#5513 – 2020 55c First-Class Forever Stamps - Ruth Asawa: Multiple Hanging Lobes

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U.S. #5513

2020 55¢ Ruth Asawa


Value:  55¢ 1-ounce First-class rate (Forever)

Issue Date:  August 13, 2020

First Day City:  San Francisco, CA

Type of Stamp:  Commemorative

Printed by:  Banknote Corporation of America

Printing Method:  Offset

Format:  Pane of 20

Self-Adhesive

Quantity Printed:  18,000,000

  Though Ruth Asawa built her career as a sculptor, it was drawing and painting that first drew her to a career in art.

Growing up on her family's farm, Asawa recalled riding on the tractor and dragging her feet in the dirt.  She made endless hourglass figures that were later seen in her sculptures.  She studied calligraphy in school and enjoyed drawing, usually cartoons such as Little Orphan Annie and Blondie.

When Asawa went to art school, it was to become a painter.  While she soon became enamored with wire sculptures, drawing, and painting were always a part of her life.  She drew every day – before her family woke up, while watching TV, and at meetings.  Asawa's drawings were a daily exercise she used to help her see the world around her.  In later years, Asawa returned to painting.  These were figurative works of plants and flowers, one of her favorite subjects in sculpture as well.


Asawa also experimented with printmaking.  In 1965, she joined a fellowship aimed at reviving the art of traditional lithography.  She later said she wished she had another lifetime to dedicate to it.


Whether drawing in space with sculpture, or on paper, Asawa was always experimenting with shape and space.  As her children recalled, she was always making art – "it was part of her everyday existence."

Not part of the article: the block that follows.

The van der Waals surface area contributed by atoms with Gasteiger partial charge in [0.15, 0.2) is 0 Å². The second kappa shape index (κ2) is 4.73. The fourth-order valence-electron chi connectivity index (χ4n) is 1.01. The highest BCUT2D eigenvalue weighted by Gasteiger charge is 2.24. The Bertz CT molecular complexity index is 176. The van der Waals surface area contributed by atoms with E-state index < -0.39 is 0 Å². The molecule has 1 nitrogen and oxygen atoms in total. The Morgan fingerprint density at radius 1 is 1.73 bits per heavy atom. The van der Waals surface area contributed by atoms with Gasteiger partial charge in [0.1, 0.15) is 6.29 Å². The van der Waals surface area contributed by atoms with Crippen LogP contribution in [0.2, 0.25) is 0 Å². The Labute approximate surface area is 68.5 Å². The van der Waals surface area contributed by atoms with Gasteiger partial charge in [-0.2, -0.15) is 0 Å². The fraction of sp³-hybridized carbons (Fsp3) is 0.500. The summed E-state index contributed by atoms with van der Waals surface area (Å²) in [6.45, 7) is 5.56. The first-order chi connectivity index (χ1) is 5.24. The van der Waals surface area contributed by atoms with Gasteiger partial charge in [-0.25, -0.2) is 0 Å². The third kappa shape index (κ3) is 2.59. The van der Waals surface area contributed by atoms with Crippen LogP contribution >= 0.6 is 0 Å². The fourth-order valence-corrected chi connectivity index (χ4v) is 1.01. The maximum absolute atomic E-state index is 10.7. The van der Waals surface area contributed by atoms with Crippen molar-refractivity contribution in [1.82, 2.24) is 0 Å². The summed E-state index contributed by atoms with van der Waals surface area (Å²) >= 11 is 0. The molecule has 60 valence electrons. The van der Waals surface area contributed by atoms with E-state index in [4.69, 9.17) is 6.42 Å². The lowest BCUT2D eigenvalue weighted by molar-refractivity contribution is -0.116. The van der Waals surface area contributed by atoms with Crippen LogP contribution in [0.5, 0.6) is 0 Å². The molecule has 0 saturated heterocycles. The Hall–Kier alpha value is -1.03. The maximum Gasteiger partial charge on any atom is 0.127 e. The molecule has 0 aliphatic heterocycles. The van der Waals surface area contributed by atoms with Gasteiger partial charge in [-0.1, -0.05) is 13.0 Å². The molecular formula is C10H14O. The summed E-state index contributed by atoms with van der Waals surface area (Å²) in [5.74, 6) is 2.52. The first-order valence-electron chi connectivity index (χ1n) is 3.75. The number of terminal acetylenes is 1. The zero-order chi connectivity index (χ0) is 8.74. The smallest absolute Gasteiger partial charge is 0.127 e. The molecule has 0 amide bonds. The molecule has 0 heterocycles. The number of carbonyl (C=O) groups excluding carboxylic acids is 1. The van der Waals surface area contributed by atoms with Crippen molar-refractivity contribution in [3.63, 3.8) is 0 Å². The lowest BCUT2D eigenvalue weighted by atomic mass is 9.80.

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U.S. #5513

2020 55¢ Ruth Asawa


Value:  55¢ 1-ounce First-class rate (Forever)

Issue Date:  August 13, 2020

First Day City:  San Francisco, CA

Type of Stamp:  Commemorative

Printed by:  Banknote Corporation of America

Printing Method:  Offset

Format:  Pane of 20

Self-Adhesive

Quantity Printed:  18,000,000

 

Though Ruth Asawa built her career as a sculptor, it was drawing and painting that first drew her to a career in art.

Growing up on her family's farm, Asawa recalled riding on the tractor and dragging her feet in the dirt.  She made endless hourglass figures that were later seen in her sculptures.  She studied calligraphy in school and enjoyed drawing, usually cartoons such as Little Orphan Annie and Blondie.

When Asawa went to art school, it was to become a painter.  While she soon became enamored with wire sculptures, drawing, and painting were always a part of her life.  She drew every day – before her family woke up, while watching TV, and at meetings.  Asawa's drawings were a daily exercise she used to help her see the world around her.  In later years, Asawa returned to painting.  These were figurative works of plants and flowers, one of her favorite subjects in sculpture as well.


Asawa also experimented with printmaking.  In 1965, she joined a fellowship aimed at reviving the art of traditional lithography.  She later said she wished she had another lifetime to dedicate to it.


Whether drawing in space with sculpture, or on paper, Asawa was always experimenting with shape and space.  As her children recalled, she was always making art – "it was part of her everyday existence."